I've found a book, recently, which captures my attention so that I can't wait to pick it up. I don't want to miss a delicious word. It's not that it's unpredictable, it's not full of cliff-hangers, but reading it is like delving into chocolate mint truffles. We know the ending because it's a necessity in romances: happily ever after. How does the writer keep us engaged in a book where we know the ending?
The book is The Hating Game by Sally Thorne, but there must be others. Knowing that many (even all?) romances begin with antagonistic leads, I would never have bothered with this apparently 'yet another' riff on the old trope. It was recommended by a writing blog I read, so I got it. Thorpe makes it work.
- The pace moves along: not so much in plot, but with zippy dialogue.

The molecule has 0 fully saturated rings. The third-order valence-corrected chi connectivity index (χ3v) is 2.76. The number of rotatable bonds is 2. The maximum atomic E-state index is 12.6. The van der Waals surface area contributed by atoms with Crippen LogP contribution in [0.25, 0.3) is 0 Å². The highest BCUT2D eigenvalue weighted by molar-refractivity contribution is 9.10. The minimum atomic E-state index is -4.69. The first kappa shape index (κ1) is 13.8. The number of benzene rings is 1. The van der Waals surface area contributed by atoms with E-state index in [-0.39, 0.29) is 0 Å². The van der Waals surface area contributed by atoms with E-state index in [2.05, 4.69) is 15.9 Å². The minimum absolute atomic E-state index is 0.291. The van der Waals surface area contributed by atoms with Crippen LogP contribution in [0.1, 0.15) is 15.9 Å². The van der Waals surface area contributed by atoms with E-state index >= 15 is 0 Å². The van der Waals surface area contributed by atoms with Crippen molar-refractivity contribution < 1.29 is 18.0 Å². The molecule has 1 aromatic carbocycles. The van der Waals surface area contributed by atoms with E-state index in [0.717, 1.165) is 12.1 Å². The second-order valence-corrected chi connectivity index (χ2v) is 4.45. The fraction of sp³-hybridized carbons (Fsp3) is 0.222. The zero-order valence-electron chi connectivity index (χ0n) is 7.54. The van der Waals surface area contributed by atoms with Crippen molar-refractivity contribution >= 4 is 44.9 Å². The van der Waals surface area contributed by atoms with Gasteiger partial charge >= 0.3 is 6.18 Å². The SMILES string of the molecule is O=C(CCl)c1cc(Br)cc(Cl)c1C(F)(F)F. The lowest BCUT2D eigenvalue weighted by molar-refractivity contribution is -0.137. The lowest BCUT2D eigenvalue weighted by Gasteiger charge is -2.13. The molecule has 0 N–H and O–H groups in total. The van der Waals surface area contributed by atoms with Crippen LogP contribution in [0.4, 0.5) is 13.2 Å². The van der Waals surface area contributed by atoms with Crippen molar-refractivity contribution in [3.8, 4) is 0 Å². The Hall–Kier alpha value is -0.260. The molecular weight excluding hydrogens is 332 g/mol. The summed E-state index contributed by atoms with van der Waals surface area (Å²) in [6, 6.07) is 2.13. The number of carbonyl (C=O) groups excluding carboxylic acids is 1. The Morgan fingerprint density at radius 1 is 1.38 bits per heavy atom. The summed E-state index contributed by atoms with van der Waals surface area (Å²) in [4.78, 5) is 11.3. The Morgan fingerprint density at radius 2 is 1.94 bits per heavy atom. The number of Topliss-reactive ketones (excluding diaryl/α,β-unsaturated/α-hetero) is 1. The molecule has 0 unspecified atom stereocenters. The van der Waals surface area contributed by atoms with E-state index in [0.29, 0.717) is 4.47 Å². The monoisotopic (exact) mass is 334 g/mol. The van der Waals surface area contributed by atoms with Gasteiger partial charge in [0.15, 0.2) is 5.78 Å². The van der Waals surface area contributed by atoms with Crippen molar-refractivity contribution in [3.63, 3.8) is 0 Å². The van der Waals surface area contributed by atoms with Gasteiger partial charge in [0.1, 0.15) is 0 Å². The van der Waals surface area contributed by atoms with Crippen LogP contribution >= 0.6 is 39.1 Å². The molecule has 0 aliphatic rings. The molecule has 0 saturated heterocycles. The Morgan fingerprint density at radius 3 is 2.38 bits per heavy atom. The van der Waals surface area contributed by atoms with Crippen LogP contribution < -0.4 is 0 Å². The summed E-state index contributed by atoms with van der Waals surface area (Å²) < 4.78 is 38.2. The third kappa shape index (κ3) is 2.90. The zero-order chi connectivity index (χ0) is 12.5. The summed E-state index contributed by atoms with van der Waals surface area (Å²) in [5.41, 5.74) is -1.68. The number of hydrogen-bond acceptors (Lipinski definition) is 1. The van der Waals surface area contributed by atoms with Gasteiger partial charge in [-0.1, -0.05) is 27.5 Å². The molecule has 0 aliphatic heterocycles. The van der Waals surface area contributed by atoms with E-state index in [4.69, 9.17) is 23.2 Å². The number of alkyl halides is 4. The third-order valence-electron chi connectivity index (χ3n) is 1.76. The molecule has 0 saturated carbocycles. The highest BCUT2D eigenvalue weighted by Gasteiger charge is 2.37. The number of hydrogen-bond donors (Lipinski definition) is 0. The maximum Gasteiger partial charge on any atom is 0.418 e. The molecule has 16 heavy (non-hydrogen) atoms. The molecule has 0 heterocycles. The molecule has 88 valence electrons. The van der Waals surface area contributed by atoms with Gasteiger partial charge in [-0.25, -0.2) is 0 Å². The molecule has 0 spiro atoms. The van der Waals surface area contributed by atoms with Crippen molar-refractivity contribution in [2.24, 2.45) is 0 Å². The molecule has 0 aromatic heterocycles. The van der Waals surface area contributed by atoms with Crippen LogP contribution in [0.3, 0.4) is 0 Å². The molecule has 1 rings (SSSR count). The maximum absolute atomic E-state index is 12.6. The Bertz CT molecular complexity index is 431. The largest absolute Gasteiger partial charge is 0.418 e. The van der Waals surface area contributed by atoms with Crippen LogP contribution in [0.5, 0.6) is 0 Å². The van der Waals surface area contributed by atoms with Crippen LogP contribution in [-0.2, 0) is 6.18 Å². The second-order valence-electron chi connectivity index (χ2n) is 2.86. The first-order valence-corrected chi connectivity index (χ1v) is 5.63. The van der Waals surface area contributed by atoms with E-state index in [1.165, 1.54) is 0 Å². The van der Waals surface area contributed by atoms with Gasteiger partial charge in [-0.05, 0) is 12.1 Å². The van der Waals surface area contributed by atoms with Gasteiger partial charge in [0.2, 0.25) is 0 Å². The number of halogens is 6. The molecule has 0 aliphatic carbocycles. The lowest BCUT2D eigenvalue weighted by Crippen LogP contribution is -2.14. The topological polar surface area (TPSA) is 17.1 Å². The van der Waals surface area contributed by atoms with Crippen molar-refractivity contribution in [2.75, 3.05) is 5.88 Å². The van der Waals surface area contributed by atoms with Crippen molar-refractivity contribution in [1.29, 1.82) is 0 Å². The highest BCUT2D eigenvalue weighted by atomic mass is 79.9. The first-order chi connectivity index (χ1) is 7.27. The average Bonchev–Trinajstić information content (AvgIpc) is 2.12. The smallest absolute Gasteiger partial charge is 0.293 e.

- The heroine, writing in the first person point of view, is flawed, full of doubts, and constantly over-analyzes herself and what happens.
- Descriptions are not flowery literature, but languid, like we've suddenly slowed the motion down to not only see, hear, and smell, but analyze. They're funny and very human,.
- When something happens that contradicts what the heroine knows to be true, she's still not convinced. She's easy to relate to, because who is absolutely certain about anything?
She doesn't find a word she likes--"burbled" comes to mind--and overuses it, either. I'll keep looking for more evidence, but I know it's a good read.